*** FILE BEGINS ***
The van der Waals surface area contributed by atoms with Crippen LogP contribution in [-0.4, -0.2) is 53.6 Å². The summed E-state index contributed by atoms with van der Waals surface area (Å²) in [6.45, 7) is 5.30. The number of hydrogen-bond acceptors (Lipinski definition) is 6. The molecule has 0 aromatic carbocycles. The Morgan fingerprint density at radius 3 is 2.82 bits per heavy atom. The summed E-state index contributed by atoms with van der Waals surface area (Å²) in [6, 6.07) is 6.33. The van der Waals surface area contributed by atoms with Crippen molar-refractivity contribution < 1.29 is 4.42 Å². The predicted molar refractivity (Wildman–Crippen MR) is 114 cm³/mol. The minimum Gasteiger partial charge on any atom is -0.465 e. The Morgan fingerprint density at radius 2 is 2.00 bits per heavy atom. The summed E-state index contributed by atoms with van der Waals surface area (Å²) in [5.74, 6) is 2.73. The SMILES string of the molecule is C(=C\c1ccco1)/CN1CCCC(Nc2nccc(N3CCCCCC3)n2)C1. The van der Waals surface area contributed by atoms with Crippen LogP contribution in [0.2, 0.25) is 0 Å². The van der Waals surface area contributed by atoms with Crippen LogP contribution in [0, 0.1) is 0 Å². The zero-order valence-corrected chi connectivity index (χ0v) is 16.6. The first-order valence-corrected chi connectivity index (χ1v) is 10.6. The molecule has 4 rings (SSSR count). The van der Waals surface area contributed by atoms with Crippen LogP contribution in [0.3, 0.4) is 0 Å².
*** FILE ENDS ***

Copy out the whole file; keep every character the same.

The van der Waals surface area contributed by atoms with Crippen LogP contribution in [-0.4, -0.2) is 53.6 Å². The summed E-state index contributed by atoms with van der Waals surface area (Å²) in [6.45, 7) is 5.30. The number of hydrogen-bond acceptors (Lipinski definition) is 6. The molecule has 0 aromatic carbocycles. The Morgan fingerprint density at radius 3 is 2.82 bits per heavy atom. The summed E-state index contributed by atoms with van der Waals surface area (Å²) in [6, 6.07) is 6.33. The van der Waals surface area contributed by atoms with Crippen molar-refractivity contribution < 1.29 is 4.42 Å². The predicted molar refractivity (Wildman–Crippen MR) is 114 cm³/mol. The minimum Gasteiger partial charge on any atom is -0.465 e. The Morgan fingerprint density at radius 2 is 2.00 bits per heavy atom. The summed E-state index contributed by atoms with van der Waals surface area (Å²) in [5.74, 6) is 2.73. The SMILES string of the molecule is C(=C\c1ccco1)/CN1CCCC(Nc2nccc(N3CCCCCC3)n2)C1. The van der Waals surface area contributed by atoms with Crippen LogP contribution in [0.2, 0.25) is 0 Å². The van der Waals surface area contributed by atoms with Crippen LogP contribution in [0, 0.1) is 0 Å². The zero-order valence-corrected chi connectivity index (χ0v) is 16.6. The first-order valence-corrected chi connectivity index (χ1v) is 10.6. The molecule has 4 rings (SSSR count). The van der Waals surface area contributed by atoms with Crippen LogP contribution in [0.3, 0.4) is 0 Å².